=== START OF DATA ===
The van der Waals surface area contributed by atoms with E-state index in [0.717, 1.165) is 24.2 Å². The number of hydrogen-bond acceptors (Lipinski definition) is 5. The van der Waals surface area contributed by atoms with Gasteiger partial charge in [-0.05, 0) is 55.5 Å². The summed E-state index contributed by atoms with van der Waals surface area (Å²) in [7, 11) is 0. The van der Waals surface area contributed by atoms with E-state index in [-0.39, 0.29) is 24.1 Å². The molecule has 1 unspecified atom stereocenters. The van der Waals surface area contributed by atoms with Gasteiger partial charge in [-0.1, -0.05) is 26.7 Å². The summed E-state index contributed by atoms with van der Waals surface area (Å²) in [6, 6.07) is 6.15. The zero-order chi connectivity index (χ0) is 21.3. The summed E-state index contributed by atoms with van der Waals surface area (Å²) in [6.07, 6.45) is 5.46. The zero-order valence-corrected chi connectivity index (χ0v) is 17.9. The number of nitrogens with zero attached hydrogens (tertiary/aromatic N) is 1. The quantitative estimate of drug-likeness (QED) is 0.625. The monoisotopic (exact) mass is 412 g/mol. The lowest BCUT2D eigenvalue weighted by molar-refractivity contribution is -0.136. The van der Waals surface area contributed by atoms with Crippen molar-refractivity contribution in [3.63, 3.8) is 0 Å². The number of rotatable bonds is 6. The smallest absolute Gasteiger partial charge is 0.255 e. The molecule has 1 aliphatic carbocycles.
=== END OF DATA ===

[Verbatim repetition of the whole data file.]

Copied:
The van der Waals surface area contributed by atoms with E-state index in [0.717, 1.165) is 24.2 Å². The number of hydrogen-bond acceptors (Lipinski definition) is 5. The van der Waals surface area contributed by atoms with Gasteiger partial charge in [-0.05, 0) is 55.5 Å². The summed E-state index contributed by atoms with van der Waals surface area (Å²) in [7, 11) is 0. The van der Waals surface area contributed by atoms with E-state index in [-0.39, 0.29) is 24.1 Å². The molecule has 1 unspecified atom stereocenters. The van der Waals surface area contributed by atoms with Gasteiger partial charge in [-0.1, -0.05) is 26.7 Å². The summed E-state index contributed by atoms with van der Waals surface area (Å²) in [6, 6.07) is 6.15. The zero-order chi connectivity index (χ0) is 21.3. The summed E-state index contributed by atoms with van der Waals surface area (Å²) in [6.07, 6.45) is 5.46. The zero-order valence-corrected chi connectivity index (χ0v) is 17.9. The number of nitrogens with zero attached hydrogens (tertiary/aromatic N) is 1. The quantitative estimate of drug-likeness (QED) is 0.625. The monoisotopic (exact) mass is 412 g/mol. The lowest BCUT2D eigenvalue weighted by molar-refractivity contribution is -0.136. The van der Waals surface area contributed by atoms with Crippen molar-refractivity contribution in [3.63, 3.8) is 0 Å². The number of rotatable bonds is 6. The smallest absolute Gasteiger partial charge is 0.255 e. The molecule has 1 aliphatic carbocycles.